Steven Waldman

Religious leaders advocating for health care reform have tended to emphasize the plight of the uninsured, which surely is a great injustice.
But to me, another facet is just as unjust — and politically more potent: that is, the tendency for insurance companies to deny coverage to people with pre-existing conditions.
The ranks of the uninsured include both people who want to have insurance but cant and those who don’t want insurance — in other words, both the needy and the comfortable. By contrast, most everyone who had been turned town for coverage because of a pre-existing condition is suffering. And on a gut moral level, the idea of denying someone coverage because they are sick ranks just as high in my book as the broader argument that a just society should “cover everyone.”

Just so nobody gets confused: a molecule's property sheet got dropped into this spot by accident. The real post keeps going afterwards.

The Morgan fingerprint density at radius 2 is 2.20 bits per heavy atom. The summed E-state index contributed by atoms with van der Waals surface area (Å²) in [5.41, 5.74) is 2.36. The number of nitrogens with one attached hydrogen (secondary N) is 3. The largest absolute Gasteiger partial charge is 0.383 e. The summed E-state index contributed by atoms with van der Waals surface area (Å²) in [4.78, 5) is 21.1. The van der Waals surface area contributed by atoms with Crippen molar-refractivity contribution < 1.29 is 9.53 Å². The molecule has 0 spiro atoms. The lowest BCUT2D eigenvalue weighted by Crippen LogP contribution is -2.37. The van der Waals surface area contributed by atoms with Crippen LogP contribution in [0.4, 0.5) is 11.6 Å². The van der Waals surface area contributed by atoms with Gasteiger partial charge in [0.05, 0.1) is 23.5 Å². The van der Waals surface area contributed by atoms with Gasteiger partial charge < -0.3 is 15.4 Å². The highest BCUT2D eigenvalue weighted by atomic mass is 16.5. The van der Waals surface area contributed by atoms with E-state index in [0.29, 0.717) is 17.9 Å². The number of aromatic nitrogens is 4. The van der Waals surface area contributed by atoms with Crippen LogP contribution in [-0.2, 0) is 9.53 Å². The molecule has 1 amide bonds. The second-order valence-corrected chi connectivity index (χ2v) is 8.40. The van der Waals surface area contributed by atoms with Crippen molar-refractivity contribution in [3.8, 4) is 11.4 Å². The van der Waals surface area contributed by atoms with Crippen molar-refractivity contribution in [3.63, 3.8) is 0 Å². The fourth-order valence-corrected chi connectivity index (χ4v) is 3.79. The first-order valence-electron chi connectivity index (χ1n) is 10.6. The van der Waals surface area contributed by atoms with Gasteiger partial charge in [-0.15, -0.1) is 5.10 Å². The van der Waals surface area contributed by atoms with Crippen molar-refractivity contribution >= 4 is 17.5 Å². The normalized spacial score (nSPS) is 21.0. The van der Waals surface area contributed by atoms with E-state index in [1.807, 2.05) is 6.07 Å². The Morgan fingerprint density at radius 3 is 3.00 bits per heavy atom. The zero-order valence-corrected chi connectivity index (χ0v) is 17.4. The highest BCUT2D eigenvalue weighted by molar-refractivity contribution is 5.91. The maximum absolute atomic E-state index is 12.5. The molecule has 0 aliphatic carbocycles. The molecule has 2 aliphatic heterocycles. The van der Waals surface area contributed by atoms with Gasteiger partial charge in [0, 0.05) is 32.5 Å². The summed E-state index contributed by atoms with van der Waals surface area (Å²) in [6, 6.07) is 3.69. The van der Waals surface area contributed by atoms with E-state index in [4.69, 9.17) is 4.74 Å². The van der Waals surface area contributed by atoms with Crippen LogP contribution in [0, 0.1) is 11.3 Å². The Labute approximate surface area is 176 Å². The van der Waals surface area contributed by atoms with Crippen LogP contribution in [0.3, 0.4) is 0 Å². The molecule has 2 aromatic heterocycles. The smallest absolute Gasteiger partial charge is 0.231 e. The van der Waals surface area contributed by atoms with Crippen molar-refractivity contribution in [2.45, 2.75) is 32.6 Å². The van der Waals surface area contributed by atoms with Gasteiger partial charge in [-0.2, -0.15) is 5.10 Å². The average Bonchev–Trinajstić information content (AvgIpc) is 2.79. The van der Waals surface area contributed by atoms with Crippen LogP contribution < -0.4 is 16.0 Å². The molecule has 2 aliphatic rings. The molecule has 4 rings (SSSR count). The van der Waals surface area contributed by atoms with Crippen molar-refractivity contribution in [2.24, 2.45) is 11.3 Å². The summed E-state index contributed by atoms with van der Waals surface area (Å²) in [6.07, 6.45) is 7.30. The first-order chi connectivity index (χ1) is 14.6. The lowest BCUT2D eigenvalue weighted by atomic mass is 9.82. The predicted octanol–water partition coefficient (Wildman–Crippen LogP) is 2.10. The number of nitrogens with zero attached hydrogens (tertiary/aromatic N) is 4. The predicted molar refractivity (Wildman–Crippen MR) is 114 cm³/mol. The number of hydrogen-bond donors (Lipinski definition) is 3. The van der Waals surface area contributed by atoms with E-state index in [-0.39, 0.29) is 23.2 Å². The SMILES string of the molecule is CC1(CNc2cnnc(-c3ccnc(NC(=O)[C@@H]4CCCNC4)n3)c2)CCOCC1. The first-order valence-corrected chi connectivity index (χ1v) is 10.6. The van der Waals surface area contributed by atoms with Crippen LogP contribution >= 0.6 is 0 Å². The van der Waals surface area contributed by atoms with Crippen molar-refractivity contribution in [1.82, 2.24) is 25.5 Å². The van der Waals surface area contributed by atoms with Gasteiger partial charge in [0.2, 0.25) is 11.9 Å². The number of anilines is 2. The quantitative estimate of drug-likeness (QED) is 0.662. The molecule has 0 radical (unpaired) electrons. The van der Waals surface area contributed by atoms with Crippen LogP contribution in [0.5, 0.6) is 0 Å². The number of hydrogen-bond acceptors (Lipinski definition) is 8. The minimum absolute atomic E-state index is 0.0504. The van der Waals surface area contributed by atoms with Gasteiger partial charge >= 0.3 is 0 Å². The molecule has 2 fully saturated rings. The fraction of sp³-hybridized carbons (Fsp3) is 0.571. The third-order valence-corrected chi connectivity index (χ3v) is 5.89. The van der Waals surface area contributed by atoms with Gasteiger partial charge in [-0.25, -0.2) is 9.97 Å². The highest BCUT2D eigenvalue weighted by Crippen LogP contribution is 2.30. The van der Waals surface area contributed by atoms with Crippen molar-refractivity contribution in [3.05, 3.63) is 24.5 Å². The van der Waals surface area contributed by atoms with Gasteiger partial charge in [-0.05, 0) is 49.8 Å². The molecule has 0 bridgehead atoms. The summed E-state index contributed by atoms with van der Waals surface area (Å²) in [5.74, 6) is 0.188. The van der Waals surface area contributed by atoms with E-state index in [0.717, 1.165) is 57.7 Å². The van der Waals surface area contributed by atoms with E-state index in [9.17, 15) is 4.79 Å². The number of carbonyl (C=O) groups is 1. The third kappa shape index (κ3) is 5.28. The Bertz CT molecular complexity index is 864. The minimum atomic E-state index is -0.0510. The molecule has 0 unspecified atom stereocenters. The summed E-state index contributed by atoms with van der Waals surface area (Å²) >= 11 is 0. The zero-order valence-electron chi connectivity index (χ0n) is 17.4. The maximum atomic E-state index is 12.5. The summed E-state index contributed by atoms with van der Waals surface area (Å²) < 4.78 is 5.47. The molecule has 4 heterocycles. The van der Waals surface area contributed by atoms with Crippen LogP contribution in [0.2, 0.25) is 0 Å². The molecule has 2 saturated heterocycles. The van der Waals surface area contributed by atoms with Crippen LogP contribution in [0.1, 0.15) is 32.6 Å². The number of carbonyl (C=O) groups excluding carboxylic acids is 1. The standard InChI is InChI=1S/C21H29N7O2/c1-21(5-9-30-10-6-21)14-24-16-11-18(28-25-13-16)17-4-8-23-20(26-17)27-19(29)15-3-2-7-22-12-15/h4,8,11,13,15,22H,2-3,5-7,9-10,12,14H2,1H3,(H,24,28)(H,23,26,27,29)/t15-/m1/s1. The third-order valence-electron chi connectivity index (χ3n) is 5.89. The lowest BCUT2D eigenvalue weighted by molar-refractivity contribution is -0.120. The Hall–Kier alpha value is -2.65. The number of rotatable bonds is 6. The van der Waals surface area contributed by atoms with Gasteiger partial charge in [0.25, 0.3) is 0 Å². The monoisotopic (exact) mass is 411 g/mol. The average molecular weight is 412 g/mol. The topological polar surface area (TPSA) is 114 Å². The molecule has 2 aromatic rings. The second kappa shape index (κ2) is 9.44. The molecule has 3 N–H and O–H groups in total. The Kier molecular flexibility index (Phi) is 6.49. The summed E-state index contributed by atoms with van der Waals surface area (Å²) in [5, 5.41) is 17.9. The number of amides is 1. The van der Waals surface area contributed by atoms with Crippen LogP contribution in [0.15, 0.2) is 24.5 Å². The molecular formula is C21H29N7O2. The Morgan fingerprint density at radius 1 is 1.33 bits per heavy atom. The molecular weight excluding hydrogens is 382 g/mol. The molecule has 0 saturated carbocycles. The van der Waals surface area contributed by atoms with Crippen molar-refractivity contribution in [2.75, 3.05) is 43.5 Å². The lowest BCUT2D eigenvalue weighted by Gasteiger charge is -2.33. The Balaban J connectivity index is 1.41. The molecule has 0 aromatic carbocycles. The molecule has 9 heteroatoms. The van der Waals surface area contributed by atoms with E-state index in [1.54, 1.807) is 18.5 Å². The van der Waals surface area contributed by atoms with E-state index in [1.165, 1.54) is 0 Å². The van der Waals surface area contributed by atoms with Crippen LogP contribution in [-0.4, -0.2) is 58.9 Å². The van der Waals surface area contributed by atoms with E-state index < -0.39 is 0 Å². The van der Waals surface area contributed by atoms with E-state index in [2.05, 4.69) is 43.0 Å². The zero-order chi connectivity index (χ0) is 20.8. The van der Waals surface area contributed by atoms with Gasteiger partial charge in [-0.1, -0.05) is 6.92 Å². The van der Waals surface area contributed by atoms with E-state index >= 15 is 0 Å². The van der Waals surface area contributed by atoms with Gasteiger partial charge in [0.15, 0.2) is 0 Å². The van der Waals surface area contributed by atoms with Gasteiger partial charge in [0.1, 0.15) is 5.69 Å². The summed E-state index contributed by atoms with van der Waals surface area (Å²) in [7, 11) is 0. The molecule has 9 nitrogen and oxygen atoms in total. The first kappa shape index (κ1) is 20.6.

I understand that as a practical matter, solving the pre-existing condition issue may require a broader coverage base but to me we have the cart before the horse both ethically and politically.
I heard Kathleen Sebelius on the Daily Show the other night and once again she was emphasizing the uninsured and “costs.” I remain baffled as to why health care advocates don’t stress the pre-existing condition issue.

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